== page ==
Since the testing of the high gloss white was a priority the approach up until now was based on oligomer, monomer, PI and solvent for adjusting spray viscosity. The new vendor suggested that a water-based UV cured polyurethane dispersion (UV-PUD) be evaluated to try and meet the MIL SPEC since it offered low intensity UV cure, flexible coating, high gloss and ultra-low volatile organic compounds (VOCs) and hazardous air pollutants (HAPs).

The performance of the gloss white UV cure polyurethane dispersion met everything in the specification except for the 60-degree gloss level, which needs to be at 90 or above. Unfortunately, the gloss value for this system came in at 80. Due to funding limitations, this project was stopped. The idea that a water-based technology could come this close to the MIL- PRF 85285 specification shows great promise for the technology in the future.9

LED UV Cure Aerospace Topcoats 2011

As discussed previously, UV LED light sources have been evaluated for aerospace primers and topcoats. An AFRL contract in 2010-2011 evaluated the performance of the UVA LED source in combination with UV cure primers and topcoats. Five different UV cured primers were evaluated against a gray UV cured topcoat. Four of the most promising stacks passed the fluid resistance, 1,000-hour salt spray, jet fuel, skydrol and cryogenic bend tests. With the UVA LED light source footprint, cure speed would be one square foot per minute. At this rate the UVA LED light source would take days to cure an entire C-17 aircraft. Other UVA light sources have been developed that have a much larger footprint, but support for the UVA FL bulb technology has waned. 10

Development of UV-Curable Pigmented and Clear Coats for Complex Commercial Artwork

In 2011, a commercial aircraft manufacturer (CAM) put together a team of individuals that included the following: two UV paint formulators, raw material suppliers and UV cure equipment suppliers. The purpose of the project was to develop UV cure clear and pigmented artwork for commercial aviation.

Requirements by the CAM for this project were the following: reproduce the entire CAM-approved color gamut, spray properties close to thermally curable paints, meet “hang time” requirements, cure process requirements, overspray cure requirements, and engineering and appearance requirements. The project developed a UVA source that was used to scan over the aircraft body. The project lasted for six years and terminated in 201511.

E. UV-curable Coatings for Aerospace Applications (ESTCP) 2012

From the previous project USAF/AFRL funded a major project to see if UV cure paint technology could meet the rigors of DoD aerospace specifications. This project was funded via ESTCP from July 2008 until August 2012.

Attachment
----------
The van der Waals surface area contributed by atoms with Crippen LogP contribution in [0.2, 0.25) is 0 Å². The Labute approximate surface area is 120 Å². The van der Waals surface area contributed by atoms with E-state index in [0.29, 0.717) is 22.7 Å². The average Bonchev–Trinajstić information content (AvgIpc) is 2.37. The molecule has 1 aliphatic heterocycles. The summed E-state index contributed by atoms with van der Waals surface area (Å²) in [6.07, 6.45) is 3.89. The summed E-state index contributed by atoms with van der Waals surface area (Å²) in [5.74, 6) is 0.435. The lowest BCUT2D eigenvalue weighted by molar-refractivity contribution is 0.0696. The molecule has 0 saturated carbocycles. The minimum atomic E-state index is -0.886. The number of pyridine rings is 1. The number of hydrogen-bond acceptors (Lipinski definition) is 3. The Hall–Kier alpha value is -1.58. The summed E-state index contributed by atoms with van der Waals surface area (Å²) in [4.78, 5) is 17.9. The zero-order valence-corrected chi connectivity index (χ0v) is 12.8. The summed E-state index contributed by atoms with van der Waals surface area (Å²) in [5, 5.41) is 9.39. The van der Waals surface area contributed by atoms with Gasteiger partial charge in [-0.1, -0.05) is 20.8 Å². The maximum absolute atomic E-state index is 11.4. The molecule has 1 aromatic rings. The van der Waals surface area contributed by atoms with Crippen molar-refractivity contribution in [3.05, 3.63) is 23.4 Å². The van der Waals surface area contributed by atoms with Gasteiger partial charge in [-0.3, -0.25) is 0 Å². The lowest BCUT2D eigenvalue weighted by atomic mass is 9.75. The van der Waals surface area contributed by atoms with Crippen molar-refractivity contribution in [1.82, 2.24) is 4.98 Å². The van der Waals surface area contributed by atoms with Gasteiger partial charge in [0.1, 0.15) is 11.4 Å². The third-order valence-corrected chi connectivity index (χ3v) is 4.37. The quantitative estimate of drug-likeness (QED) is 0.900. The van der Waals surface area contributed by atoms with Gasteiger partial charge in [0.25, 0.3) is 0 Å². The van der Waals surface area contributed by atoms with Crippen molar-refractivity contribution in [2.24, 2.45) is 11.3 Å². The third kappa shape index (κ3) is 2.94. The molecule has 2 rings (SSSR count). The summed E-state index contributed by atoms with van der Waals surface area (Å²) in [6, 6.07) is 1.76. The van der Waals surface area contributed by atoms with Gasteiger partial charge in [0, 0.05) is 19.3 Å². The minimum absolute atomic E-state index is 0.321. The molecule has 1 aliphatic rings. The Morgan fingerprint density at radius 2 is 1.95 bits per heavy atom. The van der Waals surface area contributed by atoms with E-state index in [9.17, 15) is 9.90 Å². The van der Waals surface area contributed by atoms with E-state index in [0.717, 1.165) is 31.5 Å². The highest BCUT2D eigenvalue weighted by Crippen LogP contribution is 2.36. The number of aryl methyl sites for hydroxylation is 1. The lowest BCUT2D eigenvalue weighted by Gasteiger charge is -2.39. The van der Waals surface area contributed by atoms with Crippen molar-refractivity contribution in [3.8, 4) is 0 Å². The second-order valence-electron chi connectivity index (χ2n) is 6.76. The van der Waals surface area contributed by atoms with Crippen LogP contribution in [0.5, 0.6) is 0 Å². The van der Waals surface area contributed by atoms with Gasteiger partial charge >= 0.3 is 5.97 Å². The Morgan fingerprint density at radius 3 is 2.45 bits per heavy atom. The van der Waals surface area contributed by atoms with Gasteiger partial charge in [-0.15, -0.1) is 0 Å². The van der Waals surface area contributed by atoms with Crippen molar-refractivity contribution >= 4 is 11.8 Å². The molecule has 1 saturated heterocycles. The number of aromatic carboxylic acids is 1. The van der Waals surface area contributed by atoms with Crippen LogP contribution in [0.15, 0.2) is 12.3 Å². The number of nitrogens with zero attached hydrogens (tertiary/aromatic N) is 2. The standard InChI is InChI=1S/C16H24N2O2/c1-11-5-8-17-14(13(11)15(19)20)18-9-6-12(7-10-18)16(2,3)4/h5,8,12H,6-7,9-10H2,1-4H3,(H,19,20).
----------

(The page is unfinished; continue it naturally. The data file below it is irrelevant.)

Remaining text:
Lab testing was done at a private laboratory without oversight, especially on the UV cure light source and application. In general, most samples were tested above the accepted wet film thickness, which resulted in poor through-cure. This poor through-cure resulted in erroneous results. An example of this was the UV Gray 36173 and UV Black: After being subjected to 2,000 hours of salt spray, the UV coating was peeling off the panel at the scribe.

Photo 2. UV cure black stencil stickiness

A demonstration/validation trip was made to Hill Air Force Base to evaluate the potential for these UV cure systems. Applications of both the UV cure gray and black systems were made with limited success. Again, problems were encountered, with poor cure manifested by a surface that was sticky. This stickiness was attributed to lack of enough energy hitting the coating and overriding the oxygen inhibition to which all UV cure systems are susceptible. This problem with the black stencil can be seen in Photo 2. Unfortunately, the problem that occurred was that the power needed to run the UV lights was over 200 ft away, and a large extension cord was used. It was calculated that this large extension cord reduced the energy output of the UVA lights by 20%. This reduction in energy caused incomplete cure of the UV Black and Gray coatings. Since this was at the end of the funding for this project, these obvious issues could not be resolved12.

Current Products and Innovation in the UV Cure Aerospace Market – The Present

Under the Air Force Research Laboratory’s Engineered Surfaces, Materials and Coatings (ESMC) program, a project was started in 2013. The program is targeting skin-friction drag, which is reported to be an issue for 50% of DoD legacy aircraft. The Ohio Aerospace Institute (OAI) is the prime contractor, with Lockheed Martin as the main subcontractor.

A professor at Stevens Institute of Technology has reported that the largest legacy aircraft in DoD have the following fuel burn: Boeing C-17, 461 million gallons in 2014; Lockheed Martin C- 130, 86 million gallons; and the C-5, 71 million gallons. The professor stated that the USAF wants passive technologies that would not change the structure or surface of the aircraft.